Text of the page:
High value care ideally proceeds from a thorough history and physical leading to uncovering red flag findings that would suggest the need for testing if present, followed by shared decision making based on an informed differential diagnosis (DDx). Virtual standardized patients (VSPs) that allow practice in finding the high-risk features, permit the learner to make choices for testing, and give feedback on performance could help learners practice for HVC. We chose to investigate the introduction of VSPs that are driven by natural language processing (NLP) into an existing HVC curriculum. Natural language processing–based avatars with a conversational history gathering approach are a relatively new phenomenon.20,21

Although virtual patients have changed greatly across time, there is only limited evidence for their impact in education,22,23 including use to practice history taking,21,24–28 and clinical decision making.24,28–33 Moreover, with the emergence of educational technology and virtual adaptive platforms to enhance remote learning and assessment, the demand for investigating the educational impact and utility of VSPs has become greater. To address these gaps, we created a series of VSPs as a learning opportunity for HVC and incorporated them into a larger curriculum. This study intended to answer several questions:

  1. Does exposure to a curriculum including VSPs or standardized patients (SPs) change attitudes toward cost-conscious care (CCC)?
  2. Will practice with a series of VSPs improve performance on a series of SP actor cases on HVC topics?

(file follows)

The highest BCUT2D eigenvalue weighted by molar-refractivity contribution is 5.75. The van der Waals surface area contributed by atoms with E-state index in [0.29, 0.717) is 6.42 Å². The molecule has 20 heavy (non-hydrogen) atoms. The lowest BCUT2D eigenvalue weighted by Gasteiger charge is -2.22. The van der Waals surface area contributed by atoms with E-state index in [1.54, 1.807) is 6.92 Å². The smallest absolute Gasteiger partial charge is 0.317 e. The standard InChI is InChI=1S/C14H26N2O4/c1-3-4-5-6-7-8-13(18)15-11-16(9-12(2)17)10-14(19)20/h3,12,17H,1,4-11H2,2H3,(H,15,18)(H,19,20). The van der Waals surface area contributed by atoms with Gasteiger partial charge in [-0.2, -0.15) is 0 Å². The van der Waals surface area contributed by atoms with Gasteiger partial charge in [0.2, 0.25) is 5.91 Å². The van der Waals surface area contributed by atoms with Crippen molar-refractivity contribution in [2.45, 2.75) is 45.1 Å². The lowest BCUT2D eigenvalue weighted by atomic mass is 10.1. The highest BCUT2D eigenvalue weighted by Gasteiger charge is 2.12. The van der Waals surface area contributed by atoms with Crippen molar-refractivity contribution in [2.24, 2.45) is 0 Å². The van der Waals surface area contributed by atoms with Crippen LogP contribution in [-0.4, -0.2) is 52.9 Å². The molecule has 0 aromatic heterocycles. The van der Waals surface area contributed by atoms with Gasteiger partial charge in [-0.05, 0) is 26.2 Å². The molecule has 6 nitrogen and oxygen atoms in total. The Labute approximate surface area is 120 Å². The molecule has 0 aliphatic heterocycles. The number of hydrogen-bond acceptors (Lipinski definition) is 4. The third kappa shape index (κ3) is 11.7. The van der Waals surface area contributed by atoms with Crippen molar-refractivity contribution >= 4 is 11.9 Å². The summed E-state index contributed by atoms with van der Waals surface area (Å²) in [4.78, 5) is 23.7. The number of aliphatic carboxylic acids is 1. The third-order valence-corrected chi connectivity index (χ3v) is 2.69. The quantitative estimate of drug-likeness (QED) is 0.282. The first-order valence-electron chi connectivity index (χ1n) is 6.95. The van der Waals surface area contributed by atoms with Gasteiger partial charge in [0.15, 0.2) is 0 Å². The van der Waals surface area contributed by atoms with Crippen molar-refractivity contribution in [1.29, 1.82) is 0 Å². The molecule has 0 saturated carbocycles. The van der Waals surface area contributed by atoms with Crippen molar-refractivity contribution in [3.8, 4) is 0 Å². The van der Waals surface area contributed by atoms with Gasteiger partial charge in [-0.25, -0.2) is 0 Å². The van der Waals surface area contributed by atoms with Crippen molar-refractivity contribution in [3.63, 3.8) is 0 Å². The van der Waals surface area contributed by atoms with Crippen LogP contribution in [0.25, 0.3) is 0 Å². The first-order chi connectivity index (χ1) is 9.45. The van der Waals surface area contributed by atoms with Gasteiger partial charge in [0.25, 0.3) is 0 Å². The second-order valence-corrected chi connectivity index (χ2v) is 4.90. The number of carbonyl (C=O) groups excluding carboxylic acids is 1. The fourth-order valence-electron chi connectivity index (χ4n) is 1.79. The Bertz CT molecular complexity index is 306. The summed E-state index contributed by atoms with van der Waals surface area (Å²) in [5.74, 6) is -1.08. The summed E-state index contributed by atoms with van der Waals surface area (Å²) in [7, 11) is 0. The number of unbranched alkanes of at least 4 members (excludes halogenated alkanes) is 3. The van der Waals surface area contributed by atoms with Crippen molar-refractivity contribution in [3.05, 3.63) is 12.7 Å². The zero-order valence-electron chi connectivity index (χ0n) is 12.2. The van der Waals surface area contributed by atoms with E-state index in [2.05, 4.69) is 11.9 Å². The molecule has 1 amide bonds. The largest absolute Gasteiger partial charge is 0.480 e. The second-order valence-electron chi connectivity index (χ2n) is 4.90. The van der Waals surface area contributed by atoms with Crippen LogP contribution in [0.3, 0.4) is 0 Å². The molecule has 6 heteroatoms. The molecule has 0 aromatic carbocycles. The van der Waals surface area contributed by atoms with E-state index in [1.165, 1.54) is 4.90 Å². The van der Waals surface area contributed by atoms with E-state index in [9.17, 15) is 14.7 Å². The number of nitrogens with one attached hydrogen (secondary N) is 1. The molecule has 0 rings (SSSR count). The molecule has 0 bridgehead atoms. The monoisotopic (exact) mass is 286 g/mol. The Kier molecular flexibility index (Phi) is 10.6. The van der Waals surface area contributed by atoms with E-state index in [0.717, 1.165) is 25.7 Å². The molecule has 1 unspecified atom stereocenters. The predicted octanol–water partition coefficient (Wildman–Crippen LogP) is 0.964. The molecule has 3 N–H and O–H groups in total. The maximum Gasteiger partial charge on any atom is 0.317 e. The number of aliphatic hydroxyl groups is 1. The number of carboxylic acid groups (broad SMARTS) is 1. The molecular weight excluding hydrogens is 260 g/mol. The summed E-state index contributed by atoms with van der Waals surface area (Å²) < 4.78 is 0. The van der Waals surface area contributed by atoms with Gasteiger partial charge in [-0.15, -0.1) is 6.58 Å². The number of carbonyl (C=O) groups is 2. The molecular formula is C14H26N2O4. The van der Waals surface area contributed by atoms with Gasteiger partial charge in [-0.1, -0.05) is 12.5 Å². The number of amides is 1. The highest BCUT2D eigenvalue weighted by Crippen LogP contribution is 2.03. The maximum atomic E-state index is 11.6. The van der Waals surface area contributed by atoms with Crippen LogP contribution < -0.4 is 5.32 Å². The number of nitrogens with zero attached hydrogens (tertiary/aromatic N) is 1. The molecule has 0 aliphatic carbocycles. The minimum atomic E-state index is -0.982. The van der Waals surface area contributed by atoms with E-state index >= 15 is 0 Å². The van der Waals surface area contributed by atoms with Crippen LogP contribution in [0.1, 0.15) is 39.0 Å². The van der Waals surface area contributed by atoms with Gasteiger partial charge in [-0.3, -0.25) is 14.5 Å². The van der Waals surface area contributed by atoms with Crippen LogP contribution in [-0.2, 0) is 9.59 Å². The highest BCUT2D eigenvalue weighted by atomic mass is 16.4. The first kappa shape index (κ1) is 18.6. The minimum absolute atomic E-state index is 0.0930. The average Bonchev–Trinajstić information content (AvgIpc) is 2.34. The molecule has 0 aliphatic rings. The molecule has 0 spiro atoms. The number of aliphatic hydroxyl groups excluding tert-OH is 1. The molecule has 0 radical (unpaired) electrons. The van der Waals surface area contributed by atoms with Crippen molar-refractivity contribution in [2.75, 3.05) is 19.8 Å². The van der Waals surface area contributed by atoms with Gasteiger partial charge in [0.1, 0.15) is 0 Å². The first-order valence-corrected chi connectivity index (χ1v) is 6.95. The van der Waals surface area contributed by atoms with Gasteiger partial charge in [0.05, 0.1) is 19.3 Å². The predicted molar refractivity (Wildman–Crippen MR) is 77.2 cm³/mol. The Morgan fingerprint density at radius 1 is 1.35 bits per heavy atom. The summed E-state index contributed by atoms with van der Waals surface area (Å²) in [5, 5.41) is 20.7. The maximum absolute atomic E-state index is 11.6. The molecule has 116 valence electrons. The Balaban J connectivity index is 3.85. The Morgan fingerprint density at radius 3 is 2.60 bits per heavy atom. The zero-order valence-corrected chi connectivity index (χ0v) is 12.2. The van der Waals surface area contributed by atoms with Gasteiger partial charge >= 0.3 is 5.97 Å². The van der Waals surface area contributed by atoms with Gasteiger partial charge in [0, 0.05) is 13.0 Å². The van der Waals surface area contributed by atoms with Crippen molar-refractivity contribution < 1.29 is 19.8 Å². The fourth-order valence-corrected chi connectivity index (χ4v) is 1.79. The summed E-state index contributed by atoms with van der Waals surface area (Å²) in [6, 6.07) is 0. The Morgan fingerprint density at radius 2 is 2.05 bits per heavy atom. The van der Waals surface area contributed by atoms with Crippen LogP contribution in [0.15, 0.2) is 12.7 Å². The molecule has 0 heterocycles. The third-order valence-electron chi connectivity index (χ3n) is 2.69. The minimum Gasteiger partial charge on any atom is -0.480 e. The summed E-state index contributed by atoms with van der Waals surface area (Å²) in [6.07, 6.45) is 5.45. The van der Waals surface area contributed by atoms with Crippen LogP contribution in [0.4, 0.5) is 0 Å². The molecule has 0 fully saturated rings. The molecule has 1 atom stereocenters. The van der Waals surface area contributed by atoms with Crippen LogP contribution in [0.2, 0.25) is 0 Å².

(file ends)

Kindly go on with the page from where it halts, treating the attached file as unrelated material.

3. How does performance on a series of VSPs correlate with other markers of success?


Study Design

We followed the reporting guidelines of the Consolidated Standards of Reporting Trials (CONSORT) and Strengthening the Reporting of Observational Studies in Epidemiology (STROBE) Statements simulation extension.34

  • Learning Objectives: The VSPs and SPs were designed to allow practice in HVC concepts after experiencing an HVC didactic curriculum consisting of two 90-minute sessions with the following learning objectives:
    •  o Define HVC and why it is relevant
    •  o Describe barriers that prevent HVC decisions in clinical practice
    •  o Identify 5 steps toward providing HVC
    •  o Briefly define quality improvement process and its role in HVC
  • Trial design: This was a randomized crossover design.
  • Participants: University of Illinois College of Medicine at Peoria medical students (MS3s) on a third-year internal medicine medical student clerkship were eligible to participate. This required course could take place at any time in the third medical school year. Students partook in all educational activities, whether they consented to the research project. Those who consented underwent additional surveys. Randomization allocation was by block randomization to either VSP first or SP first with a pragmatic approach allowing the course coordinator (nonstudy personnel) to randomly assign half the rotation cohort to the VSPs or SPs first.
  • Interventions: See study design in Figure 1. Both groups took a survey on cost-conscious care (CCC)35 followed by didactics derived from the American College of Physicians HVC Curriculum.36 The VSP group first experienced the VSP simulations in a computer laboratory. The SP group first experienced the SP simulations in a simulation center. After the first method of simulation, participants filled out a second CCC survey. In most cases, the learners did the second simulation method later in the same day. With regard to consequences, the learners were told the VSP cases were for their education, and only attendance and completion were tracked. The SP case consequences were as before the study: one formative element within their internal medicine clerkship.